Where Are Ann Arbor’s Trees?

Tree inventory underway
Tree gets measured Ann Arbor

That stick is no ordinary ruler. It's called a Biltmore stick, and has a scale that allows the user to sight the outside limits of a tree's diameter from a single point of view.

On Thursday near 7th and Madison streets, The Chronicle noticed a guy wearing a bright yellow vest with electronic gear and some sort of measuring stick. We had a pretty good idea what it was about, having recently reported on city council’s approval of a $243,500 contract with Davey Resource Group for a GIS-based inventory of trees in the public right-of-way as well as in parks.

Marcia Higgins, one of two councilmembers for Ward 4, had cast the lone vote against the contract, and had explained at Sunday night caucus two weeks later that she would prefer to see the money for the project, which is coming out of the storm water fund, spent directly on storm water.  She also wondered if the work could be completed more cost-effectively as a Boy Scout service project.

It’s not Boy Scouts who are doing the work, but rather four guys from Davey Resource Group.  One of them is Wes, the guy in the yellow vest, who chatted with us as he took down a couple of trees’ vital statistics: height, trunk diameter, type (genus and species), condition, and location.

Early in the conversation, we asked him what kind of tree he was recording at the moment, and he said he figured it was a sugar maple, “but it looks a little different from the sugar maples I’m used to seeing back east.” In this case, “back east” means New Hampshire, where he lives.

Measuring Tree Height

Wes uses a clinometer to get a bead on the height of the trees. The device measures angles, and the rest is the magic of geometry.

He was flown in on Tuesday, just two days earlier, and he figures the four-man crew, which is working Monday-Saturday from around 7:30 a.m. to 5:30 p.m., will need a couple months to complete the inventory of around 60,000 trees. The pace of around 260 trees a day that Wes reported would take around 60 working days.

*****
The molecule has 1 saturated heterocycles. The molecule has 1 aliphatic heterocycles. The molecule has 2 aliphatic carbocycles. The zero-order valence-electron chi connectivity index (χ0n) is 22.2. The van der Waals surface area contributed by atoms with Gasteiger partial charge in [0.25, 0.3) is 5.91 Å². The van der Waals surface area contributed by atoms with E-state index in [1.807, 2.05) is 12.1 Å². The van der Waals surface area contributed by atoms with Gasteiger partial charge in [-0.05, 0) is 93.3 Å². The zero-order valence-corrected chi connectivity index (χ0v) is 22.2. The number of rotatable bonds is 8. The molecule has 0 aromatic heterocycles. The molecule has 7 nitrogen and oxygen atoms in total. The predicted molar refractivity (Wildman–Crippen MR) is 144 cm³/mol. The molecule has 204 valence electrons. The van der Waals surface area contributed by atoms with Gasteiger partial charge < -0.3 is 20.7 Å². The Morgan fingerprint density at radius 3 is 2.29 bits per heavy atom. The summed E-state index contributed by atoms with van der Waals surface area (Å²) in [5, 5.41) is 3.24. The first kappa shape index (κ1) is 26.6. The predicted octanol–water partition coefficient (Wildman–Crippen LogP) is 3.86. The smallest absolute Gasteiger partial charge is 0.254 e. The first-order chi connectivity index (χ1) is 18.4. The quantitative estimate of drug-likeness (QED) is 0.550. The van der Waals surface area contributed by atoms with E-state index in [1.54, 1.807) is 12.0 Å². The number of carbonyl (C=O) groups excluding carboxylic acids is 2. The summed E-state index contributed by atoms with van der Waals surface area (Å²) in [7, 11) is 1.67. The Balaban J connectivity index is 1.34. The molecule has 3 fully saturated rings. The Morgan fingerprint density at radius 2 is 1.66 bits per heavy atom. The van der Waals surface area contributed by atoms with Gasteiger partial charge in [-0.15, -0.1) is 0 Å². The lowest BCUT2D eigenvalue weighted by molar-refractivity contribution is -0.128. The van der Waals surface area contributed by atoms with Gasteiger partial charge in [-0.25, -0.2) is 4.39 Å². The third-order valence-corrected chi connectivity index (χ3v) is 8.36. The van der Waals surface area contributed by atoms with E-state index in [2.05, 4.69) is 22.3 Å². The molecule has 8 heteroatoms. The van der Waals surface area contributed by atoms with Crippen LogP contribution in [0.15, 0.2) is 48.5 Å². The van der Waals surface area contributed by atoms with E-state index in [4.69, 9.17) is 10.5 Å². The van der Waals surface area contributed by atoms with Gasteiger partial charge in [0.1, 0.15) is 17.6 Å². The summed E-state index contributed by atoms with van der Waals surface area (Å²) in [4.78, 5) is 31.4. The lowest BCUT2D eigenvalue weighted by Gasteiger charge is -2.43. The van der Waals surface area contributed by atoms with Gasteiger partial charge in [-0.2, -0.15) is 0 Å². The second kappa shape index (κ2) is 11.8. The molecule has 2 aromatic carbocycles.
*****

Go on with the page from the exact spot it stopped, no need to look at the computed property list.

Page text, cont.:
Not all of the four tree guys who are working on the project came from outside the region.  For example, the project manager drove up from Ft. Wayne, Indiana, which means the crew has a vehicle to drive people from their hotel out by Briarwood Mall to their job site for the day. On Thursday Wes was working 7th Street from north to south and needed to get to Pauline.

In Wes’ tool kit, along with the GPS unit (for precise location information) and tablet-style computer, were two old-school analog devices: a Biltmore stick for estimating tree diameter and a clinometer for measuring height. Through the power of applied geometry, they’re not just guessing those stats. Wes wasn’t just guessing about that sugar maple, either. He’s an ISA-certified arborist, and has been working in the field for around 10 years.

Why is the city of Ann Arbor conducting a tree inventory, and why is it being paid for out of the storm water fund? The 1994 inventory was based on street addresses, and a pilot attempt to geocode that inventory to make it compatible with the city’s GIS system proved not to be cost-effective. In addition, the arrival of the emerald ash borer in 2002 meant that city staff focused on removal of dead and dying ash trees, which diverted resources from the ongoing update of the inventory. The 1994 inventory did not include park trees like the current project does.

As for the rationale for using storm water monies to pay for the tree inventory, there’s a connection between trees and storm water runoff. A mature deciduous tree uses up an average of 625 gallons of water per year, preventing that amount of water from  entering the storm water system.